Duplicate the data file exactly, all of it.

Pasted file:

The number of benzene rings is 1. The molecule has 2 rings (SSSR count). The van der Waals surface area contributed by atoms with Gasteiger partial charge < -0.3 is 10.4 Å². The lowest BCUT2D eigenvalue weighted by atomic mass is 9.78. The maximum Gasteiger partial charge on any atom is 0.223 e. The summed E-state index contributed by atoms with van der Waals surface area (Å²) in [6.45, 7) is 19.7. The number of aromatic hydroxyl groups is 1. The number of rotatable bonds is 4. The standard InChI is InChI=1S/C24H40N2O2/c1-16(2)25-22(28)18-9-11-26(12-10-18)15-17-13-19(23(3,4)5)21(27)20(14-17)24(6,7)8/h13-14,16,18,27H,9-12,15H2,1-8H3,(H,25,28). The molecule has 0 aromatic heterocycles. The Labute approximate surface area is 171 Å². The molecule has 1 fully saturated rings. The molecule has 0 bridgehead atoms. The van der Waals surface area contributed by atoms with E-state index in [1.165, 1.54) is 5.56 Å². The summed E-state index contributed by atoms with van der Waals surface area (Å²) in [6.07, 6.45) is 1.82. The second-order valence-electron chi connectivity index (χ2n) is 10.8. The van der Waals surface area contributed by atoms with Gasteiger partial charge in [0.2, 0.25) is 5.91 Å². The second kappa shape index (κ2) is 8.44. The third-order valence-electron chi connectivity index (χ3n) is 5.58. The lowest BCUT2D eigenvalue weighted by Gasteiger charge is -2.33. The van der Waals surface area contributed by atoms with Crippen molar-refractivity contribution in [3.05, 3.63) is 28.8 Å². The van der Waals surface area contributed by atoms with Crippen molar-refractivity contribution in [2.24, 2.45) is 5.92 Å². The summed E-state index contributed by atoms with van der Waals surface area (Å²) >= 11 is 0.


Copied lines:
The number of benzene rings is 1. The molecule has 2 rings (SSSR count). The van der Waals surface area contributed by atoms with Gasteiger partial charge < -0.3 is 10.4 Å². The lowest BCUT2D eigenvalue weighted by atomic mass is 9.78. The maximum Gasteiger partial charge on any atom is 0.223 e. The summed E-state index contributed by atoms with van der Waals surface area (Å²) in [6.45, 7) is 19.7. The number of aromatic hydroxyl groups is 1. The number of rotatable bonds is 4. The standard InChI is InChI=1S/C24H40N2O2/c1-16(2)25-22(28)18-9-11-26(12-10-18)15-17-13-19(23(3,4)5)21(27)20(14-17)24(6,7)8/h13-14,16,18,27H,9-12,15H2,1-8H3,(H,25,28). The molecule has 0 aromatic heterocycles. The Labute approximate surface area is 171 Å². The molecule has 1 fully saturated rings. The molecule has 0 bridgehead atoms. The van der Waals surface area contributed by atoms with E-state index in [1.165, 1.54) is 5.56 Å². The summed E-state index contributed by atoms with van der Waals surface area (Å²) in [6.07, 6.45) is 1.82. The second-order valence-electron chi connectivity index (χ2n) is 10.8. The van der Waals surface area contributed by atoms with Gasteiger partial charge in [0.2, 0.25) is 5.91 Å². The second kappa shape index (κ2) is 8.44. The third-order valence-electron chi connectivity index (χ3n) is 5.58. The lowest BCUT2D eigenvalue weighted by Gasteiger charge is -2.33. The van der Waals surface area contributed by atoms with Crippen molar-refractivity contribution in [3.05, 3.63) is 28.8 Å². The van der Waals surface area contributed by atoms with Crippen molar-refractivity contribution in [2.24, 2.45) is 5.92 Å². The summed E-state index contributed by atoms with van der Waals surface area (Å²) >= 11 is 0.